A salutation is the greeting in a letter. It’s how you address the recipient, and it sets the tone for the rest of the content in the message. In business these days, most correspondence is done through email. However, post mail is still used in some industries and with specific kinds of business documents. In either case, it’s important to use the correct salutation to show the recipient of the letter respect and to engage him at the beginning of the communication.
The proper salutation for business letters depends on the tone of the document, whether it's in print or email and the nature of the message that's being delivered.
Deciding which salutation to use in your business letter depends on a couple of factors. First, figure out the nature of the matter you’re discussing. Does it require a formal tone or an informal one? For example, applying for a job at a company is a formal business transaction and requires a business letter with a formal salutation. On the other hand, emailing a colleague about when to meet for lunch doesn’t require a formal salutation. Similarly, addressing a customer you haven’t spoken with before might require a more formal tone compared to speaking with a partner with whom you regularly do business.
Another factor to consider when deciding on the salutation to use is the tone of the whole message. The salutation is the first part of the business letter that your recipient reads, so it essentially sets the tone for the entire message. Carefully select your salutation based on the tone you want to convey throughout. In addition, the salutation you use will depend on what you know and don’t know about the recipient. Whether you know the person's name, gender, occupation and credentials plays a part in choosing the salutation.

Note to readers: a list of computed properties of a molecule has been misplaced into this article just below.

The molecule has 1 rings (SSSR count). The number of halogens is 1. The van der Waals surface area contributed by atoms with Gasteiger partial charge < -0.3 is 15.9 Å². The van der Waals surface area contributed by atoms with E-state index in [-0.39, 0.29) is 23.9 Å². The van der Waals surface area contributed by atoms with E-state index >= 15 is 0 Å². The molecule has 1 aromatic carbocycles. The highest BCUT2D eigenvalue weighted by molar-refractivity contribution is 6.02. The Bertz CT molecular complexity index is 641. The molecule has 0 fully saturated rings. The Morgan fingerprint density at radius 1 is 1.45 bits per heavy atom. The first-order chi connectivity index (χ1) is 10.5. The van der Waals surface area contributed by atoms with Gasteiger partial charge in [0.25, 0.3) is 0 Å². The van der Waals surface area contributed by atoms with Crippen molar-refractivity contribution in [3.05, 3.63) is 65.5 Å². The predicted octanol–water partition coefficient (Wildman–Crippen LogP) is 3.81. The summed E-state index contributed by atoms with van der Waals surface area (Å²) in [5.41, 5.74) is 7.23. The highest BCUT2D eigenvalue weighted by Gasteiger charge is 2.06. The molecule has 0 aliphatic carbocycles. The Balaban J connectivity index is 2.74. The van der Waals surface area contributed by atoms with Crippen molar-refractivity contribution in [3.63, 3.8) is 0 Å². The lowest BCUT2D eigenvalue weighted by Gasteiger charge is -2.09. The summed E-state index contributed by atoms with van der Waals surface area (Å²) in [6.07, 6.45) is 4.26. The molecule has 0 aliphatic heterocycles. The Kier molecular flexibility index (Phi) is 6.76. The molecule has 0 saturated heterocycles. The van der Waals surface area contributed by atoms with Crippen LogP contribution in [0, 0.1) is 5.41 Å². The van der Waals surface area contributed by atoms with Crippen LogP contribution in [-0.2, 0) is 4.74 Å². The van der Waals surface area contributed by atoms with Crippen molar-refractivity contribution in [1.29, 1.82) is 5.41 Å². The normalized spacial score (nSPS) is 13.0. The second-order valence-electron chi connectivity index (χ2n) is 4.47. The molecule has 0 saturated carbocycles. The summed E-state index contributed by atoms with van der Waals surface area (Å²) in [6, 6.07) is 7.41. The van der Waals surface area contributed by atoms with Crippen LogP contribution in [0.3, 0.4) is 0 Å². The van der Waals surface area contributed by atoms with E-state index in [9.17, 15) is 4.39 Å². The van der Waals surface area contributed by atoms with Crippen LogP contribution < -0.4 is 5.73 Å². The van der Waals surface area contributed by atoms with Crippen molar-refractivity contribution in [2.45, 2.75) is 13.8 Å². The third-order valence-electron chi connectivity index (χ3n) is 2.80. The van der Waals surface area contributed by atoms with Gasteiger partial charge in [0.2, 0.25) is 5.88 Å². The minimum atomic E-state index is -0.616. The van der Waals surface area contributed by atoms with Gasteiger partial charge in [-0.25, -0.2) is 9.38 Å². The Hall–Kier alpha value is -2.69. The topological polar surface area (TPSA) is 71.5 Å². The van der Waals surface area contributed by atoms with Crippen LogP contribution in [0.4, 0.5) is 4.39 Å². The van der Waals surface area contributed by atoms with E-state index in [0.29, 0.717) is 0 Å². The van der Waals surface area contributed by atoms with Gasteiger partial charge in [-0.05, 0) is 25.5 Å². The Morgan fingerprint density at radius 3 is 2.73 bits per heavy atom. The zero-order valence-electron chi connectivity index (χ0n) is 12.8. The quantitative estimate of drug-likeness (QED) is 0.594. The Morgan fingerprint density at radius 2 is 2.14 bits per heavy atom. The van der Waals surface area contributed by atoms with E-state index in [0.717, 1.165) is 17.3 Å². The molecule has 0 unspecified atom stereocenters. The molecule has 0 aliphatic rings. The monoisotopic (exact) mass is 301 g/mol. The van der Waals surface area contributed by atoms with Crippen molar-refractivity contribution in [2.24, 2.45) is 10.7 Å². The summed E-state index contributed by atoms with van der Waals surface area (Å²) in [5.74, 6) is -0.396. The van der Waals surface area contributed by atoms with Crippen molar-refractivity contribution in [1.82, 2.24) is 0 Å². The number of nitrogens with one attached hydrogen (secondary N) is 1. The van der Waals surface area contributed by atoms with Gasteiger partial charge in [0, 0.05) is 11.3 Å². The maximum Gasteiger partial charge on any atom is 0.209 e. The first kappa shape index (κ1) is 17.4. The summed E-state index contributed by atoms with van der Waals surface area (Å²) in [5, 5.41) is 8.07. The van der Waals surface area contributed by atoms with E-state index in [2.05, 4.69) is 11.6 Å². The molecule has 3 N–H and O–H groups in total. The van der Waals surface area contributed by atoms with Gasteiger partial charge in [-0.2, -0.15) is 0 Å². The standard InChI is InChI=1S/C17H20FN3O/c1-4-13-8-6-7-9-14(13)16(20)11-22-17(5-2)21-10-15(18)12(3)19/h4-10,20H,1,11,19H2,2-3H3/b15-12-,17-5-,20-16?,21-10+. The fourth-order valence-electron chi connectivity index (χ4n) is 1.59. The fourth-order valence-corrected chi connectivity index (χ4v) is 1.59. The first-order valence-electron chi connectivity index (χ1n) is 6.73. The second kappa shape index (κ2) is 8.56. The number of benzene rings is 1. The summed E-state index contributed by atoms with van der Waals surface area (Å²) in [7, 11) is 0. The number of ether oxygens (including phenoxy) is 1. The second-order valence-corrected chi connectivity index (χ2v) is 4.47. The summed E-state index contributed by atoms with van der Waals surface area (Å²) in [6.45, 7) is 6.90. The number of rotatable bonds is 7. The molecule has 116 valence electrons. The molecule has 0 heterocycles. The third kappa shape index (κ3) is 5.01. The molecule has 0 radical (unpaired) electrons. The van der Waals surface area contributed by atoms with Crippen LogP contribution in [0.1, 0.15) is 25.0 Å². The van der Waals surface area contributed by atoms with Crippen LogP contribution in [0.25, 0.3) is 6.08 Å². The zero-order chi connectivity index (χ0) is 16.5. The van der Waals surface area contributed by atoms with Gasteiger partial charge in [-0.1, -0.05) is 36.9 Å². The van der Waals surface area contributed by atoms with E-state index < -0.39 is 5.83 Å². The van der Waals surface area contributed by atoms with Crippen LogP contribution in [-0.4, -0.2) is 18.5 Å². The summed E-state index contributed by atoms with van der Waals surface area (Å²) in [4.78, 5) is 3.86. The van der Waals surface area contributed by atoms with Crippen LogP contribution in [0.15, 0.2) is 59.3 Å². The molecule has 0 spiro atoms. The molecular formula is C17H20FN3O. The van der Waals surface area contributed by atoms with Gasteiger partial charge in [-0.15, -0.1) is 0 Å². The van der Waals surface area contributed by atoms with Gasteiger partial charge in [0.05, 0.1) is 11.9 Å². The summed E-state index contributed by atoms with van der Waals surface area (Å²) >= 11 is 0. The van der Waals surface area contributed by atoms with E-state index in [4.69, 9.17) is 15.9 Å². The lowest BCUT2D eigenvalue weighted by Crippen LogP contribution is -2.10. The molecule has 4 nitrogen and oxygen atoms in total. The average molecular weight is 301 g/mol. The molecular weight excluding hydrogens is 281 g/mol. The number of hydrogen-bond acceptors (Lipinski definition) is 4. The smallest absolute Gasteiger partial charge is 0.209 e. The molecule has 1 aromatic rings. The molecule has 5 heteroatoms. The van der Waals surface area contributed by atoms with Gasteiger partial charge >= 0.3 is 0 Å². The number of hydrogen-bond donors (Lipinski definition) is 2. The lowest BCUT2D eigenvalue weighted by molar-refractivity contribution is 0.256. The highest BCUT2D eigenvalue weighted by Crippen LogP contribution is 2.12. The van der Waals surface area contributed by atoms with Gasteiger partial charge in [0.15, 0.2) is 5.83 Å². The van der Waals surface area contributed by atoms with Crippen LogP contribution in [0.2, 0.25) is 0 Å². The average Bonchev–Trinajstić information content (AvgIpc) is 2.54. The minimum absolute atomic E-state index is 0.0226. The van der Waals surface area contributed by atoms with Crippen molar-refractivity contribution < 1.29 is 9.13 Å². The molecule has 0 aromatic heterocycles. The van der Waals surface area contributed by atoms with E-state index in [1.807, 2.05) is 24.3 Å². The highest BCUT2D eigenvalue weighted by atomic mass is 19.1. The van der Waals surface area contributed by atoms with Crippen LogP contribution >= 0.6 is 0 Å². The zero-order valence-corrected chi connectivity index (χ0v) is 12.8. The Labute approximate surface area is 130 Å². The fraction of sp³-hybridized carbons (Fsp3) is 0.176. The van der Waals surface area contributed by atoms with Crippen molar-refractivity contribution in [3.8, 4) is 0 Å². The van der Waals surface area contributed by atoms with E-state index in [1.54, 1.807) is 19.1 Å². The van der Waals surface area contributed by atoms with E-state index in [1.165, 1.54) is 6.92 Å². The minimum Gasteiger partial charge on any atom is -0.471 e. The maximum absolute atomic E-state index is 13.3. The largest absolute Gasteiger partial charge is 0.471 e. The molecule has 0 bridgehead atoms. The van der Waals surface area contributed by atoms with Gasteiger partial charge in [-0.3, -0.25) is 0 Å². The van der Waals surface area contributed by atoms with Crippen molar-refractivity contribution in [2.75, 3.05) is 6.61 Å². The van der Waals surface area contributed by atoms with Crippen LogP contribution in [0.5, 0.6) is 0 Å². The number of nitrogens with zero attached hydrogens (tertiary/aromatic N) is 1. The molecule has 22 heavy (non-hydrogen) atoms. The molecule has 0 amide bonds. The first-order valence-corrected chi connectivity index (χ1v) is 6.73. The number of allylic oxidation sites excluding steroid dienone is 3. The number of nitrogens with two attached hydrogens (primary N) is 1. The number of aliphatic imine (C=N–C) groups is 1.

The salutation you use may also depend on the format of your letter. For example, whether you’ll be sending your message via post mail or email may affect the kind of greeting you choose. In addition, the type of letter will also dictate the salutation you use. For example, a business proposal introductory letter sent by post mail may have a much more formal greeting than a company-wide memo sent to an internal list by email. You will also need to consider whether you’re sending your business letter to one person or to multiple people, as that will affect the greeting you choose.
Before you begin your business letter, find out to whom you’re sending the message. If you’re writing to an individual, it’s important to know his full name with the correct spelling. If the recipient has a gender-neutral name like Alex or Pat, calling the organization and finding out the gender may save you potential embarrassment in the future. If you aren’t aware of the person's gender, then you can drop the courtesy article in your greeting.
If your business letter is in response to a message the recipient has already sent, pay attention to how they signed their name. If their full name is Cassandra and they signed their letter "Cass," then you might be inclined to address her as "Cass." This will depend on the nature of your relationship and the document you’re writing. Don’t shorten someone’s name without first being invited to do so.
In some cases, you may choose to use a gender-specific title as part of your greeting. “Mr.” is used for a man and precedes his last name – “Mr. Smith,” for example. For a married woman, use “Mrs.” before the last name. For an unmarried woman, you can use “Miss.” When writing to a woman without knowing her marital status, you can use "Ms.," as in "Ms. Smith."